Cut stems for rooting in late winter. Cut 1-year-old stems growing in the center of the tree. Make the stems between 6 and 8 inches long and approximately as thick as a finger.
Line the bottom of the plastic container with newspaper and place 2 to 3 inches of potting soil into the bottom. Place as many as four cuttings in one plastic container, standing them so that the cut ends are in the soil. Add more potting soil to fill the container--you should see just the tips of the cuttings.
Water the soil and place the container in a location where there is bright sun, but not direct light. Keep the temperature at 70 degrees F or higher.
Cut off the bottom of a plastic bottle--a soft-drink bottle works well--and place the bottle over the container. Keep the cap on the bottle.
Water the cuttings only when the soil dries out completely. Lift the container and if it feels light, place it in a shallow pan filled with water. Allow the soil in the container to soak up water from the pan. Remove the container when the soil is moist again.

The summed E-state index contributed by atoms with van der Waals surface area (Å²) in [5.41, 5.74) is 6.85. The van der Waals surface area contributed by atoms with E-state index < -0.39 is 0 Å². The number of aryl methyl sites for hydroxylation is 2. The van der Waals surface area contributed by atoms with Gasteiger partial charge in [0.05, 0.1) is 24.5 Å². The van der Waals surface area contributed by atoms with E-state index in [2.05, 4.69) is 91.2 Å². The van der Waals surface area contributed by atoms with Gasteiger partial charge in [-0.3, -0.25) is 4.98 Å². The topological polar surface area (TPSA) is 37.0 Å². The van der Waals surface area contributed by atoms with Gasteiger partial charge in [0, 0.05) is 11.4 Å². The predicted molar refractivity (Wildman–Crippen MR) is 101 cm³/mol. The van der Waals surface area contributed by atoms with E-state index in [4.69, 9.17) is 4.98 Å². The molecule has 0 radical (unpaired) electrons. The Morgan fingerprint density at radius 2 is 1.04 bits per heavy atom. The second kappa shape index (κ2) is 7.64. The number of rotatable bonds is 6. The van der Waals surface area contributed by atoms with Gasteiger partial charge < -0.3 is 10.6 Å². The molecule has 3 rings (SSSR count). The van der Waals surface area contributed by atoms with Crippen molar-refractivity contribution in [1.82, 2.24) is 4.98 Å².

When new shoots and leaves extend from the cuttings, remove the bottle cap. If the cuttings continue to grow after several days, remove the bottle. If they wilt, replace the bottle and try again in a few days. If they thrive, it is time to transplant the cuttings.
Fill the 1-gal. containers almost to the top with potting soil. Plant each cutting in a 1-gal. container so that the original cutting portion is under the soil and the new growth is above it. Tamp down the soil around the stems. Mix the fertilizer with water according to package recommendations for your container size and fertilize each newly planted fig tree.
Wait four to six weeks. If the fig trees are healthy and the weather stays above 70 degrees F, plant them outside.
Dig holes in a sunny location and plant the fig trees so that they are at the same depth as they were in the 1-gal. containers. Water the trees regularly throughout the remainder of the growing season. Never allow the trees to wilt.
Place 2 to 3 inches of shredded mulch around the base of the fig trees to help conserve moisture in the soil and protect the roots.